Once you know the type of work you want to create, you can focus more on that specific area and explore relevant opportunities for work. This understanding can also help you work on the specific formats of cartoons, including:
Video game packaging
9. Become an intern
Gaining professional experience is very important for an artist's career growth. Internships can give you the opportunity to work with professional cartoonists early on in your career. You can look for paid or unpaid internship opportunities with organisations that employ cartoonists, and look for full-time opportunities there after you gain some entry-level experience. If you want to work as a freelancer or a part-time cartoonist, internship opportunities can help you understand industry requirements. You can look for internship opportunities in the following organisations which employ cartoonists:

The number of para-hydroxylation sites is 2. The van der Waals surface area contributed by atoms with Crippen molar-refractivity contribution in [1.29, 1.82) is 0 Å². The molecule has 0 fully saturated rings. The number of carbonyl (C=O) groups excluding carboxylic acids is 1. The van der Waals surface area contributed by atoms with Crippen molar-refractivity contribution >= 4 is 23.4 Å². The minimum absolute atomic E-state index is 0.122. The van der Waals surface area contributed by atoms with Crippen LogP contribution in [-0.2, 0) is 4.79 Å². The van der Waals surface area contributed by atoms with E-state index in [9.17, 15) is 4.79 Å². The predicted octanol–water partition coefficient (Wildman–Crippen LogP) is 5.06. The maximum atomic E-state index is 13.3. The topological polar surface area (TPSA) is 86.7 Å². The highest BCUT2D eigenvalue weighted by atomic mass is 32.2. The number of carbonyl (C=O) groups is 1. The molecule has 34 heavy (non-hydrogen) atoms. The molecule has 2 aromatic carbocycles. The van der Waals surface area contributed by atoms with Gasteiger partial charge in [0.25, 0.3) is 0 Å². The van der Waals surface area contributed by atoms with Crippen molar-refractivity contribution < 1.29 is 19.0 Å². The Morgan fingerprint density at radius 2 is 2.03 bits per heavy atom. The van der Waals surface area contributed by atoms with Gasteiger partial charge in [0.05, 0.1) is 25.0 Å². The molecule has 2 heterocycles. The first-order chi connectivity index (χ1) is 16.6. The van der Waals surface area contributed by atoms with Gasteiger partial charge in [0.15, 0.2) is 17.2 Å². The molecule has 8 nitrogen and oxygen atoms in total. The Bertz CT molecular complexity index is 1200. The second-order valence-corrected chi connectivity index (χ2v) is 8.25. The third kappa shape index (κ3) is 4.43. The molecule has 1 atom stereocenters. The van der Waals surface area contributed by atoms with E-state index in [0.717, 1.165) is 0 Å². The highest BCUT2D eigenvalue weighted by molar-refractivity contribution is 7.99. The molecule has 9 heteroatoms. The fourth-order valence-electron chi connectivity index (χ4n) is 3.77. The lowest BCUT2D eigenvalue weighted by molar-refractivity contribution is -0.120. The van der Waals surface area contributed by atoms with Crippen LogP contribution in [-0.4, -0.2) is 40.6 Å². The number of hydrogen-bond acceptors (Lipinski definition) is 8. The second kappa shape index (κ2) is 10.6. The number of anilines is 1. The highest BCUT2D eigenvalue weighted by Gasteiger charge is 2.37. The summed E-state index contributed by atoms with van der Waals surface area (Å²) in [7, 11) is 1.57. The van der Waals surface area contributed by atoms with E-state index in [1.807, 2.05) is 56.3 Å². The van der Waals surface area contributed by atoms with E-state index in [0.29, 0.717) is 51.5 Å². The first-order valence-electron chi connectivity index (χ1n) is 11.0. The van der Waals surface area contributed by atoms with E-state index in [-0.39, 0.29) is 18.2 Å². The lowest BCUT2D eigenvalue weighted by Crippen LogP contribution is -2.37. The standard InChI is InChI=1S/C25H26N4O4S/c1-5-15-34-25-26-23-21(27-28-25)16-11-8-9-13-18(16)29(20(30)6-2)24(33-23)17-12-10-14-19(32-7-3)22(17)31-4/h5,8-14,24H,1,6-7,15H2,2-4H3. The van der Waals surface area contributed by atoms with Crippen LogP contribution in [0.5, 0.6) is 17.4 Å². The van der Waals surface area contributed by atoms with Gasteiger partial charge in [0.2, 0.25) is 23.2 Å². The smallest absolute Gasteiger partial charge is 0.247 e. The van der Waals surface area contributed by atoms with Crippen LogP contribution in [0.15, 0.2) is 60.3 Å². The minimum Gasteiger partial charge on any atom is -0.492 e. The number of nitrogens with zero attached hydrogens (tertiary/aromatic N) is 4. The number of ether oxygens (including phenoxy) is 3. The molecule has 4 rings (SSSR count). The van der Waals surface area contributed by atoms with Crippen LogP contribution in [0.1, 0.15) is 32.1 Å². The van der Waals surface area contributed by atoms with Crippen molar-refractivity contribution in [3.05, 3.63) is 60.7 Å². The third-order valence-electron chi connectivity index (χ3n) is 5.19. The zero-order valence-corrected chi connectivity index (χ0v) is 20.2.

Film and television production houses
10. Apply for open positions
Once you have developed the required skills and gathered relevant qualifications, you can start applying for open positions. You can contact the placement cell of your institute or browse job search websites to know about the most recent job opportunities. You can also prepare a short list of companies that hire cartoonists and check their websites regularly to look for open positions.
Please note that none of the companies, institutions or organisations mentioned in this article are associated with Indeed.